What is the kokoro?
I can feel the sound of the wind through a pine tree on the calligraphy.
It can not be visible, it can only be felt.
Kokoro is usually translated from Japanese as “heart” or sometimes also as “spirit” or a combination of both. This may not help us understand kokoro very well. We can only grasp Kokoro by experiencing and feeling it.
To practice Sei-ki we must learn how to take no notice of our thoughts, to slip around them so that we can “see” with “Kokoro eyes” and recognize a person’s life situation. In this Sei-Ki workshop, Alice Whieldon will deepen on the aspect of kokoro.
The course fee of EUR 435.- includes:
Participation in three workshop days | Participation in a follow-up Zoom with Alexandra and Alice three weeks after the workshop | Discounted participation in Alexandra’s Sei-Ki Immersion Days in Vienna for six months
In Japanese, Kokoro is a combination of heart, spirit and essence. It refers to the physical and metaphorical aspects of these. But to say this gives the impression we can separate mind, body and essence when, in the world of kokoro, it makes no sense to do so
Kokoro is a feeling that is both personal and universal. But here, again, we are in trouble. In English, ‘feeling’ is often about the emotions or touch. With kokoro, feeling is an experience of a life with a life. It is not exactly about emotion. And a “Kokoro touch” can never be separated from direct experience: It is a feel for life, intuition and things being in their right place. Kokoro is subjective and objective at the same time.
To understand Kokoro, we must stop thinking in order that we might feel again as a young child feels the breeze in her hair as a full experience of life with life.
For Sei-Ki, we need courage and intent – we need kokoro or a brave heart/spirit/mind. This is heart in its widest sense, with power.
Gemütlichkeit was one of Kishi’s favorite words (in German!). It’s not easy to translate into Englich, but perhaps it touches on an aspect of the meaning, the feeling of Kokoro – in the sense of warmth, friendliness or a state of well-being.
But Kokoro also has a wider sense than this. We need good kokoro to have intent, clarity and strength or courage. Your Kokoro is your centre. While it is similar to hara in some respects, it has a different feeling.
Sei-Ki is the way and the art of touch in undivided attention to the person and and to what is here, right now. It is about recognizing as “true” what we perceive, without judgement and without wanting to fix anything.
In this presence, a space opens where flow is possible and where health “remembers” itself. Sei-Ki is an “unfolding” into life, it is a space for encounter and recognition.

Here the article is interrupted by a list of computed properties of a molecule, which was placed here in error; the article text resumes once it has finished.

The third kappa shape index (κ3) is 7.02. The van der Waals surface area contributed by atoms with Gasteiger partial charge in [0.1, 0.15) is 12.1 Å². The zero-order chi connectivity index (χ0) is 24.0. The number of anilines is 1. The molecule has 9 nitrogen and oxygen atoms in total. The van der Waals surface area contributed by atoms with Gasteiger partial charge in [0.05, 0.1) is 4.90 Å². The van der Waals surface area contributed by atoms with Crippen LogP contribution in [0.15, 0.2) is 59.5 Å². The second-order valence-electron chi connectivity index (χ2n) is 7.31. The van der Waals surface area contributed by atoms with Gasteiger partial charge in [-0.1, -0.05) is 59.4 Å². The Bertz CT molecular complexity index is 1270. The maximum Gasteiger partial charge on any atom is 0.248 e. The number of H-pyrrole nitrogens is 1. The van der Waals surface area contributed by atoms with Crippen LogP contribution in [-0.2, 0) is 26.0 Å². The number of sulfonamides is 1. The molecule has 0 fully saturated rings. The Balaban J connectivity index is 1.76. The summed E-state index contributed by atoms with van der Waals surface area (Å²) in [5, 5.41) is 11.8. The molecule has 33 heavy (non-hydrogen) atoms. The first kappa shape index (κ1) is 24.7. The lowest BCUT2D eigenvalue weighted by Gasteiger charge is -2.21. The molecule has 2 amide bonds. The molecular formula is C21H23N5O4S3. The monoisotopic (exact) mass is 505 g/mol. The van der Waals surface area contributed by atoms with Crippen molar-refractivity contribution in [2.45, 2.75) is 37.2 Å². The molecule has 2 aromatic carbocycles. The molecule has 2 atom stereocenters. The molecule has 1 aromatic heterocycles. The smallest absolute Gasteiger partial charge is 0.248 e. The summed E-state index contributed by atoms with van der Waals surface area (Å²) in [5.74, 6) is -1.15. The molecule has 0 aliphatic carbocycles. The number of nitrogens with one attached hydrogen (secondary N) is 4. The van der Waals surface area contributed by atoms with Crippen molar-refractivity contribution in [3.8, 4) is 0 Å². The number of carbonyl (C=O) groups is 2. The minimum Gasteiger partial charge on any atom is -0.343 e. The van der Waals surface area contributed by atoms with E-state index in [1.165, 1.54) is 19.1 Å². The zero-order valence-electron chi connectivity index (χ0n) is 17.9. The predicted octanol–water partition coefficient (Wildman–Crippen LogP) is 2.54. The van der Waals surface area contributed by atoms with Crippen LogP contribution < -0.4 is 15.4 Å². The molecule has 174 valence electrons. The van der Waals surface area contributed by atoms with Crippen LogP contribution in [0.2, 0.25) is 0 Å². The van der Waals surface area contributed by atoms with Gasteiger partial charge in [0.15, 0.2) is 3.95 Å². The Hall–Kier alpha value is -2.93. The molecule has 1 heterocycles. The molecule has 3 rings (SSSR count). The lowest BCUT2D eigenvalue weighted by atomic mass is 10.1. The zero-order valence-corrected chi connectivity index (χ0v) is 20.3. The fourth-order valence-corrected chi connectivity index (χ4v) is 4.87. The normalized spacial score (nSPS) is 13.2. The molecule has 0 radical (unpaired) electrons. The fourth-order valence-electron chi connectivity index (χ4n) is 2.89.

Sei-Ki is not easily accessible to modern thinking and cannot be learned by understanding theoretical concepts. Sei-Ki is presence and authenticity in touch. “Knowing” in Sei-Ki comes through the training of observation, attention and the willingness to engage with the reality of life movement with an empty mind.
Those who receive Sei-Ki often experience that they feel more like “themselves” and have a better sense of what they want – this can relate to small things, but over time also to big issues in life, such as work or relationships. As the body-mind wakes up and becomes more sensitive, life is experienced more immediately, more intensely and with more pleasure.
Practitioners experience something similar when they practise Sei-Ki with discipline and commitment: a greater connection to reality and quality in our work which continues into wider aspects of our lives.
We experience growth in wisdom and an understanding of clients from the roots of actually seeing how it is for them rather than relying on theory and maps.
Founded by Akinobu Kishi, Sei-Ki has had a major influence on Western Shiatsu since the early 1980s. Kishi trained in Shiatsu during its Golden Age in Japan and Sei-ki is an expression of the evolution of Japanese Shiatsu, as well as a return to its origins. Sei-Ki also refers to a body culture and health philosoophy practiced in Japanese traditions and arts that could not be found anywhere else. Many shiatsu teachers and practitioners refer to Kishi and his work as key to their development. Shiatsu
Sei-Ki connects back to the roots and feel of the original, Japanese Shiatsu; it is an echo we encourage you to ‘catch’ and use as you wish.
In essence, Sei-Ki is authentic and wholehearted relating.
(teacher). Alice has been working in the field of Sei-Ki and Shiatsu for over 35 years. Having worked with Kishi Akinobu since 1997, she co-authored “Sei-Ki: Life in Resonance – The Secret Art of Shiatsu” (2011) with him. She has been offering Sei-Ki workshops for over 20 years. Alice has a PhD in Feminist Philosophy, has worked in higher education for over 30 years, and also works with mind clearing. She is the author of “Mind Clearing: The Key to Mindfulness Mastery” (2016). Alice lives and works in Norfolk (UK).
(support | assistance and translation).
Alexandra has been involved with Shiatsu since 2004 and has been a Sei-Ki enthusiast since 2011 (workshops with Akinobu Kishi, Kyoko Kishi and Alice Whieldon). She practices Sei-Ki and Shiatsu in her practice in Vienna and has been teaching Sei-Ki since 2018. Alexandra is also an expert in women’s health.
Alice and Alexandra have known each other since 2017. After numerous joint workshops in which Alexandra translated and assisted Alice, an inspiring collaboration developed.
To register for this course, please fill out the form below.